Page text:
There are a number of new players in the payments processing space these past several years, and business owners don’t have the time to research the nuances of every option. We’re here to do the heavy lifting for you and help you select the one that’s right for your business.
Whenever we talk with small business owners who have a Square Register, a Paypal Here, an Intuit GoPayment, or any of the other card readers, we try to get a sense of what they like about the processor, what they don’t like, and what they’d change.
These mobile card processors are great for businesses doing $50k-100k in annual revenue, without huge fluctuations in the cost of their goods or services. Here are some of their thoughts, along with some of the trends in this fast moving industry.
Square accepts Visa, MasterCard, American Express, and Discover cards, but only in the US, Canada and Japan. They charge a flat 2.75% per swipe, and the Square pricing tiers are very straightforward.
Square has three payment devices: the classic Magstripe Reader that plugs into the headphone jack of smartphone or tablet, the Stand for more of a register feel with a tablet interface, and the Contactless pad which accepts payments through NFC and has a chip reader for EMV cards.
Square is great for small businesses, especially those who look for a sleek design, like trendy coffee shops, restaurants, and art galleries.
Paypal Here is very similar to the Square Magstripe Reader; it plugs into the headphone jack of your smartphone or tablet and works through the device interface. They charge 2.70% per swipe, and they accept all US-based Visa, MasterCard, Discover and American Express cards, with 1% added for international cards.
The Here device, itself, is actually a little more well designed than the Square reader, according to many. This is because it has a piece of the device that swings into place and holds the reader firm against the phone. This is a nice value-add design aspect because, due to the headphone jack on the mobile device, sometimes the reader can shift around too much in between or during card swipes.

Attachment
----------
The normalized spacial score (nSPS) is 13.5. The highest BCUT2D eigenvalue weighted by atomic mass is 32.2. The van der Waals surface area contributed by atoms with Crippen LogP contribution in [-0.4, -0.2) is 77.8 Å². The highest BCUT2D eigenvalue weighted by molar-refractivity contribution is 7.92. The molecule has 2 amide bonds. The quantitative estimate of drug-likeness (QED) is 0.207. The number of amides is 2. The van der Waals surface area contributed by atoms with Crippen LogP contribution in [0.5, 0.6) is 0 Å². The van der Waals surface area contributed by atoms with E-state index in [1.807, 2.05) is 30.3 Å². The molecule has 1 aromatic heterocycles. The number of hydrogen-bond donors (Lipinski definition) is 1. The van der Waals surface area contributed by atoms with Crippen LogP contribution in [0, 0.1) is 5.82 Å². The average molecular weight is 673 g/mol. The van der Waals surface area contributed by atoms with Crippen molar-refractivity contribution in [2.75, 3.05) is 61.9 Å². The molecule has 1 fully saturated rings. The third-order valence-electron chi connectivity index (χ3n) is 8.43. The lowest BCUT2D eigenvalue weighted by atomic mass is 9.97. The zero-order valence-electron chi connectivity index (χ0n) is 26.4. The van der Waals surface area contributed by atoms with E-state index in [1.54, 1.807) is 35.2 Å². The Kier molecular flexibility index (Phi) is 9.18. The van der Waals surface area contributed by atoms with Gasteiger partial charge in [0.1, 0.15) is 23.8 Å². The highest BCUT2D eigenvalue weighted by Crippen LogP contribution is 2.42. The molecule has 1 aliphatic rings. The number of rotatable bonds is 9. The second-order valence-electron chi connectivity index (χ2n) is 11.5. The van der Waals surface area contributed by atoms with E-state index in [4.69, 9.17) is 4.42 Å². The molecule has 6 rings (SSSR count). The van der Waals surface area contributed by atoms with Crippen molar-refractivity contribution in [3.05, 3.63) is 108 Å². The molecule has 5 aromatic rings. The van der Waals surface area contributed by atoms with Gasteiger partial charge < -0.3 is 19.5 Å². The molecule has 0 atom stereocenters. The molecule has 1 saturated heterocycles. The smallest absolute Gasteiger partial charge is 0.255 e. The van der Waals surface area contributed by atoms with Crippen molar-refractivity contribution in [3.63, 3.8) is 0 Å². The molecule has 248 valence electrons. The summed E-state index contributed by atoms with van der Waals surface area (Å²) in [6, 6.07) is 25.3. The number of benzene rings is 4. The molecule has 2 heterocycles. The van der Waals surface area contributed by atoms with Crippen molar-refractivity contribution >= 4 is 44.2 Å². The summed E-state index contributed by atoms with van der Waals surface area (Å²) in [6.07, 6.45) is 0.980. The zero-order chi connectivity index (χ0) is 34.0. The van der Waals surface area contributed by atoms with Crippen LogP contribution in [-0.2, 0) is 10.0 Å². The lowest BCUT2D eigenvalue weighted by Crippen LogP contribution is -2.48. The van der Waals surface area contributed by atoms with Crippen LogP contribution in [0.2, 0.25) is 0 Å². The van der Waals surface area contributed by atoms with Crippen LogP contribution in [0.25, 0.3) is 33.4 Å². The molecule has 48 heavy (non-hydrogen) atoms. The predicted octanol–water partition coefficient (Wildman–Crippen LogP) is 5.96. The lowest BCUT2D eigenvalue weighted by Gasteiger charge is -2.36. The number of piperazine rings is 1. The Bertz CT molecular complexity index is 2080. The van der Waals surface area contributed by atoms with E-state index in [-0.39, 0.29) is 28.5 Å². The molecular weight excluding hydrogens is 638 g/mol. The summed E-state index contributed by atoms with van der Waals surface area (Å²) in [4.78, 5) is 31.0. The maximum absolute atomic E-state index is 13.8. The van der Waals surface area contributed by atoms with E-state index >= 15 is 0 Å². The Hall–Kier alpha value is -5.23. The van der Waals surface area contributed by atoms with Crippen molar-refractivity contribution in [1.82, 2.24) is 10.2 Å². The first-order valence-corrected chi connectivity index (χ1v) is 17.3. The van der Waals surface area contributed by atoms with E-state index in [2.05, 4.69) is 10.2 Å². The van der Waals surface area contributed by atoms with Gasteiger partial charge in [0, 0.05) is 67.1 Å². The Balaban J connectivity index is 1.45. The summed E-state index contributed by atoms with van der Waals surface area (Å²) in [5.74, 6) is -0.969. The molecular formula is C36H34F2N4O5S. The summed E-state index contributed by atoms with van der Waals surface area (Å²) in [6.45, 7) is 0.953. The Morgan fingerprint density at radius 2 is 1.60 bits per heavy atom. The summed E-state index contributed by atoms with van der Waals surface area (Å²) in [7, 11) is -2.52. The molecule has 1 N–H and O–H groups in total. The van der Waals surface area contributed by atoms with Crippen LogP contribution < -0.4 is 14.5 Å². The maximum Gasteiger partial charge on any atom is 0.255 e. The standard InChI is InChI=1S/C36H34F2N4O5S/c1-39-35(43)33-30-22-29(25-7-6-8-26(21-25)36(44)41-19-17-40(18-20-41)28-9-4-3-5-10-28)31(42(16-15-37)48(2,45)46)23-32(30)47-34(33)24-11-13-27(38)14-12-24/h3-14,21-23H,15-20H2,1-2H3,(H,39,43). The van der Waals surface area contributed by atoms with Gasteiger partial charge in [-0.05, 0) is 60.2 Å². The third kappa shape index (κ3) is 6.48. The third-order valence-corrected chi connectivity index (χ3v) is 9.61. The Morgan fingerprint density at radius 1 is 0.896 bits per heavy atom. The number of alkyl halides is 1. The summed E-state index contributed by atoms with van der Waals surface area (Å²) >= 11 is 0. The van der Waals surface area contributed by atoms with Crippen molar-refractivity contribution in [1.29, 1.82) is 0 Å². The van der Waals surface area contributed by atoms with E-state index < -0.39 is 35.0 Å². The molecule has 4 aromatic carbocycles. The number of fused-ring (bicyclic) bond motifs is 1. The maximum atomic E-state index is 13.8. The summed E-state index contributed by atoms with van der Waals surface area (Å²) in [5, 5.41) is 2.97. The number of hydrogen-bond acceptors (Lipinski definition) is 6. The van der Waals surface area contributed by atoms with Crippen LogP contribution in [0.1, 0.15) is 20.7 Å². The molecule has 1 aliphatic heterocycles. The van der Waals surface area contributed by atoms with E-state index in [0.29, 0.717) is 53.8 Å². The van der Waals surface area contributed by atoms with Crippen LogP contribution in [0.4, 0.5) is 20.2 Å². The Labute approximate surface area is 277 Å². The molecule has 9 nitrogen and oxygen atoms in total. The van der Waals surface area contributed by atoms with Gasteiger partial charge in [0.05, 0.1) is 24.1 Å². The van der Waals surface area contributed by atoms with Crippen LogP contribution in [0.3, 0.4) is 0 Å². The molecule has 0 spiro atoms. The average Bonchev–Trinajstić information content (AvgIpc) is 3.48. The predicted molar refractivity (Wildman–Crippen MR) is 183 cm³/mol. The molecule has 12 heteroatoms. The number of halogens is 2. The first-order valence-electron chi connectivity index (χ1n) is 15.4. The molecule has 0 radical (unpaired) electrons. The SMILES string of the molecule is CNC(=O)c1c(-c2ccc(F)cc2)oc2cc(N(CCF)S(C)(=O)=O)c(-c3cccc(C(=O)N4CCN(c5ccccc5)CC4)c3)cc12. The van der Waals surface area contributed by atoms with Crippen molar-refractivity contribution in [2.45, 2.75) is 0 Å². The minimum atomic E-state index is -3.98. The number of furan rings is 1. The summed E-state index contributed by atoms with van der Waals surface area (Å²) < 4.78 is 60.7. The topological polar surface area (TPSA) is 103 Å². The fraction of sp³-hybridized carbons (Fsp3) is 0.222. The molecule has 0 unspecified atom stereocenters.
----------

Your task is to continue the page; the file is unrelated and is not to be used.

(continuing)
Paypal is great for business owners who use Paypal for other aspects of their business, like invoicing or checking, because it streamlines the number of systems you need to log into.
The GoReader from Intuit is nice because it integrates directly with Quickbooks, if your business uses the software for bookkeeping.
GoReader pricing is also very competitive, at 2.40% per swipe. If you sell a lot each month, Intuit even offers a monthly plan for $19.95 that drops the fee per transaction to 1.6%.
Intuit, like PayPal, also offers phone support, in addition to other digital support channels, like email, live chat, and Twitter. This can be a difference maker, depending on the business owner’s preferences; other processors, like Square, don’t offer phone support.
Square and Paypal, in particular, are both providing a huge service to this burgeoning industry of micro-entrepreneurs - the folks who sell their wares everywhere from festivals and flea markets to Etsy and Ebay. They have the same mission that we do - grow small businesses through cash injections.
In 2015, both payment processors have each extended over $1 billion in working capital. They, like Market Street Funders, are fueling a segment of the economy - micro-businesses and solopreneurs - that had been historically underserved and under appreciated.
In the past, you’d never be able to get working capital for that type of business, with that volume level. Square and Paypal figured out that they could lend proportionally, scale in ways that banks couldn’t, and make a real difference in the market. If a business has consistent revenues, it doesn’t matter that they’re planning for $2,000 in sales for the month; they can still receive growth-spurring working capital in proportion to that amount.
For more information about micro-business funding and working capital, or about mobile payments processors, reach out to a Funding Navigator today!